Translated by W.D. Jackson
Heine claimed in a letter to his friend Moses Moser, who had helped to found the Berlin Verein für Cultur und Wissenschaft der Juden in 1821, that Donna Clara represented a scene from his own life, with the Berlin zoo replaced by an Andalusian garden, a baroness by a senora and himself by ‘a holy George or even Apollo’… Although born into a Jewish family, Heine’s upbringing had not been strict. In 1823, however, when the poem was written, he had spent some time working for the Verein, thus becoming better acquainted with the history of Jewish persecution and emancipation. In particular he became interested in the Middle Ages and in what his biographer, J.L. Sammons, calls ‘the glorious and tragic age of Spanish Jewry’. Heine informed Moser of his intention to publish the poem in his next book but cautioned him to take all possible care in the meantime not to let it fall into Christian hands, explaining somewhat dramatically that he had ‘very important reasons’ for this:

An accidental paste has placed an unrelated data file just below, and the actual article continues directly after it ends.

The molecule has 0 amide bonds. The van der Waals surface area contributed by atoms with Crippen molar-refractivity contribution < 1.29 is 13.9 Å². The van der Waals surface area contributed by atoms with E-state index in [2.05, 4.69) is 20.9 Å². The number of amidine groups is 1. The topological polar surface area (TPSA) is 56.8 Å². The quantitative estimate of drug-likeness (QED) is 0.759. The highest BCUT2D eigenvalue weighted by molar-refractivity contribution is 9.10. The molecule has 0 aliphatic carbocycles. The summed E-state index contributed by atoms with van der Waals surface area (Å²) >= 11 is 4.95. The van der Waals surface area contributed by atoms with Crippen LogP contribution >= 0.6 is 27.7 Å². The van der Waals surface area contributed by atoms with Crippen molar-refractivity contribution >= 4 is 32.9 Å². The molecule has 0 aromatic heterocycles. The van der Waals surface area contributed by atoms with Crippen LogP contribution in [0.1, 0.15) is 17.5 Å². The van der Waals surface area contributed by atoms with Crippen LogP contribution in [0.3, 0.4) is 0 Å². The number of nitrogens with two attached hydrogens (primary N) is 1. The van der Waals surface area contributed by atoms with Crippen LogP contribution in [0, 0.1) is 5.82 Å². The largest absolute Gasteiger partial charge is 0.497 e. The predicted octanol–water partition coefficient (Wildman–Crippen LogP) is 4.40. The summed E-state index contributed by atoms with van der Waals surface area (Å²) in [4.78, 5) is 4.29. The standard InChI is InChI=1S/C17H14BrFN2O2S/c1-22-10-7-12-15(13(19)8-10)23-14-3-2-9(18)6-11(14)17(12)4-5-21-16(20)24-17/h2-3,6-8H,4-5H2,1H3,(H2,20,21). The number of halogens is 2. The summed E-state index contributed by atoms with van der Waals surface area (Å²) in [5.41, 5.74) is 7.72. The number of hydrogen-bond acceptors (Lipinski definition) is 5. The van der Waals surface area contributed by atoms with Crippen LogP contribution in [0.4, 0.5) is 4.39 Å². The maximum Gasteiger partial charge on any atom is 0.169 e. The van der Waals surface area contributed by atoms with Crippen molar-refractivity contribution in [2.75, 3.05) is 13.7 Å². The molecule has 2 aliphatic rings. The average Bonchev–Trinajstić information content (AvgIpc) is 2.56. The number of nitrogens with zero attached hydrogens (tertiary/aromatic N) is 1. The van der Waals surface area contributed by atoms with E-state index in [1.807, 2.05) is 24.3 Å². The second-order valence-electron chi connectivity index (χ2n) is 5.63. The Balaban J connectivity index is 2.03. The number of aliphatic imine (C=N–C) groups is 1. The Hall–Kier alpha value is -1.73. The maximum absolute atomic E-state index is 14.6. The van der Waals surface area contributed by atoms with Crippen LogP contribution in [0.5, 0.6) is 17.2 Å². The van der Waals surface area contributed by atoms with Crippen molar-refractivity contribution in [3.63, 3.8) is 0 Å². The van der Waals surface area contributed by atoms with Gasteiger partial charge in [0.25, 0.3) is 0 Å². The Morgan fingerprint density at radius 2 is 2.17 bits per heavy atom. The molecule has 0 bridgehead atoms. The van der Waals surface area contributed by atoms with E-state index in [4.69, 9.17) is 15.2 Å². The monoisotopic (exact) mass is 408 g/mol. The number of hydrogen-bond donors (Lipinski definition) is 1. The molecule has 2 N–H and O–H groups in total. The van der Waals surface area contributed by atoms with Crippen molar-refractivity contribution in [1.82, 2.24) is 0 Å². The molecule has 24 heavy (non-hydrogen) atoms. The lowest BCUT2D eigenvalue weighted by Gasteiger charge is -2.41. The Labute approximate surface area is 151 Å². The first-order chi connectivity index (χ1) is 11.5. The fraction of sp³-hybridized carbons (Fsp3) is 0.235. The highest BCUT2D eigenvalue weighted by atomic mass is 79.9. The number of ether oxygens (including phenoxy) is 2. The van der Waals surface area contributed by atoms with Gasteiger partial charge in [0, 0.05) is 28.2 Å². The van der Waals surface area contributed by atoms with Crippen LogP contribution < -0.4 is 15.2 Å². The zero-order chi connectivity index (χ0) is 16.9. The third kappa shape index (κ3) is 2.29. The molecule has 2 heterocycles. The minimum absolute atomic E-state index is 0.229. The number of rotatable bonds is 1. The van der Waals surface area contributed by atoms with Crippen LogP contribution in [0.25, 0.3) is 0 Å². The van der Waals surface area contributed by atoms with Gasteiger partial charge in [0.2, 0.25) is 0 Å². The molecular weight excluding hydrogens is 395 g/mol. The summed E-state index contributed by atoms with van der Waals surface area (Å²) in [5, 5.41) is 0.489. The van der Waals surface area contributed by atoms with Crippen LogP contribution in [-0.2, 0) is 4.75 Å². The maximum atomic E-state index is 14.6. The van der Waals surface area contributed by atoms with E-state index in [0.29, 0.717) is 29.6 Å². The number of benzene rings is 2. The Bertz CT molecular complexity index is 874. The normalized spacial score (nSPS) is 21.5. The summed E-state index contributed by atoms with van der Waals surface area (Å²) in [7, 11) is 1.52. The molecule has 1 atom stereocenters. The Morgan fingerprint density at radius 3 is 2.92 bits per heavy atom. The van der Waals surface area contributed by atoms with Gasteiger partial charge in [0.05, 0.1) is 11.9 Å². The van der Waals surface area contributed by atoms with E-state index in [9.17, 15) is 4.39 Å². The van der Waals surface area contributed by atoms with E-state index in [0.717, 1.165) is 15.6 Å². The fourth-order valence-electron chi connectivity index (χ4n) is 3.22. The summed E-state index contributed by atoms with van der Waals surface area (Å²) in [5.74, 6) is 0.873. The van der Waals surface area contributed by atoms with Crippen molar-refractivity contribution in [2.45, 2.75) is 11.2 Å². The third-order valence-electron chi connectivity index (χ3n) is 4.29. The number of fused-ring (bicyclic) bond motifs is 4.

Strolling in the judge her father’s
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